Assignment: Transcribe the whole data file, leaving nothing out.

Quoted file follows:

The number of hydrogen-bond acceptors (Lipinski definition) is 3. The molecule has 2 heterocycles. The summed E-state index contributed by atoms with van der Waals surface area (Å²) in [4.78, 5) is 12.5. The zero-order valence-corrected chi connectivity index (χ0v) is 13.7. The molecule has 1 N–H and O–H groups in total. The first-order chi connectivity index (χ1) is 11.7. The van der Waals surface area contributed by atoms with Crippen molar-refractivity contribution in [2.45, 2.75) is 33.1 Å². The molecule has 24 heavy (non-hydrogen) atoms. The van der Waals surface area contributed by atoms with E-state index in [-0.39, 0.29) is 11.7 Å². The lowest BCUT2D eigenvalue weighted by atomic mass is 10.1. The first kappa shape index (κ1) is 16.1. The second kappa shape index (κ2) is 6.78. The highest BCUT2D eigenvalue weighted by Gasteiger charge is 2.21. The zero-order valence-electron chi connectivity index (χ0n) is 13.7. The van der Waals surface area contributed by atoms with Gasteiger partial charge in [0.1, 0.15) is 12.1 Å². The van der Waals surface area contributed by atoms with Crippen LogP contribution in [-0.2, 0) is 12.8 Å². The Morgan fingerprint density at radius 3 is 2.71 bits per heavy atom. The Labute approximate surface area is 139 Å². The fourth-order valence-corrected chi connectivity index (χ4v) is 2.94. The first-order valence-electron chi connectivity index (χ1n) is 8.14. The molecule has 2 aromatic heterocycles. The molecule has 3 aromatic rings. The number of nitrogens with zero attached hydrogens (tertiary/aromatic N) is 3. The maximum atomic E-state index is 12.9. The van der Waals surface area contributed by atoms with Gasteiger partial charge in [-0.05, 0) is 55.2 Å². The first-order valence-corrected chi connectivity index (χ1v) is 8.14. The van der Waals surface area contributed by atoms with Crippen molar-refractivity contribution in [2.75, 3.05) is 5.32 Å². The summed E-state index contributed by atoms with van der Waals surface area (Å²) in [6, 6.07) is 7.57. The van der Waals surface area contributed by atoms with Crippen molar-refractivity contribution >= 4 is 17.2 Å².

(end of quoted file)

The number of hydrogen-bond acceptors (Lipinski definition) is 3. The molecule has 2 heterocycles. The summed E-state index contributed by atoms with van der Waals surface area (Å²) in [4.78, 5) is 12.5. The zero-order valence-corrected chi connectivity index (χ0v) is 13.7. The molecule has 1 N–H and O–H groups in total. The first-order chi connectivity index (χ1) is 11.7. The van der Waals surface area contributed by atoms with Crippen molar-refractivity contribution in [2.45, 2.75) is 33.1 Å². The molecule has 24 heavy (non-hydrogen) atoms. The van der Waals surface area contributed by atoms with E-state index in [-0.39, 0.29) is 11.7 Å². The lowest BCUT2D eigenvalue weighted by atomic mass is 10.1. The first kappa shape index (κ1) is 16.1. The second kappa shape index (κ2) is 6.78. The highest BCUT2D eigenvalue weighted by Gasteiger charge is 2.21. The zero-order valence-electron chi connectivity index (χ0n) is 13.7. The van der Waals surface area contributed by atoms with Gasteiger partial charge in [0.1, 0.15) is 12.1 Å². The van der Waals surface area contributed by atoms with Crippen LogP contribution in [-0.2, 0) is 12.8 Å². The Morgan fingerprint density at radius 3 is 2.71 bits per heavy atom. The Labute approximate surface area is 139 Å². The fourth-order valence-corrected chi connectivity index (χ4v) is 2.94. The first-order valence-electron chi connectivity index (χ1n) is 8.14. The molecule has 2 aromatic heterocycles. The molecule has 3 aromatic rings. The number of nitrogens with zero attached hydrogens (tertiary/aromatic N) is 3. The maximum atomic E-state index is 12.9. The van der Waals surface area contributed by atoms with Gasteiger partial charge in [-0.05, 0) is 55.2 Å². The first-order valence-corrected chi connectivity index (χ1v) is 8.14. The van der Waals surface area contributed by atoms with Crippen molar-refractivity contribution in [2.75, 3.05) is 5.32 Å². The summed E-state index contributed by atoms with van der Waals surface area (Å²) in [6, 6.07) is 7.57. The van der Waals surface area contributed by atoms with Crippen molar-refractivity contribution >= 4 is 17.2 Å².